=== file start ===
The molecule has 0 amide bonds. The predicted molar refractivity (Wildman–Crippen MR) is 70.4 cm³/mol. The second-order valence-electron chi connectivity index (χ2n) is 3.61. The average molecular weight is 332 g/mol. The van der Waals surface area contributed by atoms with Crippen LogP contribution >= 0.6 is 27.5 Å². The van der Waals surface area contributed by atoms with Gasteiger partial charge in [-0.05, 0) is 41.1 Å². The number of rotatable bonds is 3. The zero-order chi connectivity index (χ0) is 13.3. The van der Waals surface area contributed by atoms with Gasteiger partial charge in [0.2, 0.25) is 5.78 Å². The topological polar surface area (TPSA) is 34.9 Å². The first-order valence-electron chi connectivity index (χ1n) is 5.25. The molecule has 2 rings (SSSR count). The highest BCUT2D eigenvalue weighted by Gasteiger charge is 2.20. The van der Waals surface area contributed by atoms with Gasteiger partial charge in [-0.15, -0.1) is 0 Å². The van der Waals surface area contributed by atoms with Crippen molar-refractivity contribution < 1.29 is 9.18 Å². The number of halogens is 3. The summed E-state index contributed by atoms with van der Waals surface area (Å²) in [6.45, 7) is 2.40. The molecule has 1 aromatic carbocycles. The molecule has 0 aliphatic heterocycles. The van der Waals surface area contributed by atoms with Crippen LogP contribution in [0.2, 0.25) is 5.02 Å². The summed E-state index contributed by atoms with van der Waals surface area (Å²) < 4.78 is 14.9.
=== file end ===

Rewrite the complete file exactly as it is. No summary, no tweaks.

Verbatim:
The molecule has 0 amide bonds. The predicted molar refractivity (Wildman–Crippen MR) is 70.4 cm³/mol. The second-order valence-electron chi connectivity index (χ2n) is 3.61. The average molecular weight is 332 g/mol. The van der Waals surface area contributed by atoms with Crippen LogP contribution >= 0.6 is 27.5 Å². The van der Waals surface area contributed by atoms with Gasteiger partial charge in [-0.05, 0) is 41.1 Å². The number of rotatable bonds is 3. The zero-order chi connectivity index (χ0) is 13.3. The van der Waals surface area contributed by atoms with Gasteiger partial charge in [0.2, 0.25) is 5.78 Å². The topological polar surface area (TPSA) is 34.9 Å². The first-order valence-electron chi connectivity index (χ1n) is 5.25. The molecule has 2 rings (SSSR count). The highest BCUT2D eigenvalue weighted by Gasteiger charge is 2.20. The van der Waals surface area contributed by atoms with Gasteiger partial charge in [-0.15, -0.1) is 0 Å². The van der Waals surface area contributed by atoms with Crippen molar-refractivity contribution < 1.29 is 9.18 Å². The number of halogens is 3. The summed E-state index contributed by atoms with van der Waals surface area (Å²) in [6.45, 7) is 2.40. The molecule has 1 aromatic carbocycles. The molecule has 0 aliphatic heterocycles. The van der Waals surface area contributed by atoms with Crippen LogP contribution in [0.2, 0.25) is 5.02 Å². The summed E-state index contributed by atoms with van der Waals surface area (Å²) < 4.78 is 14.9.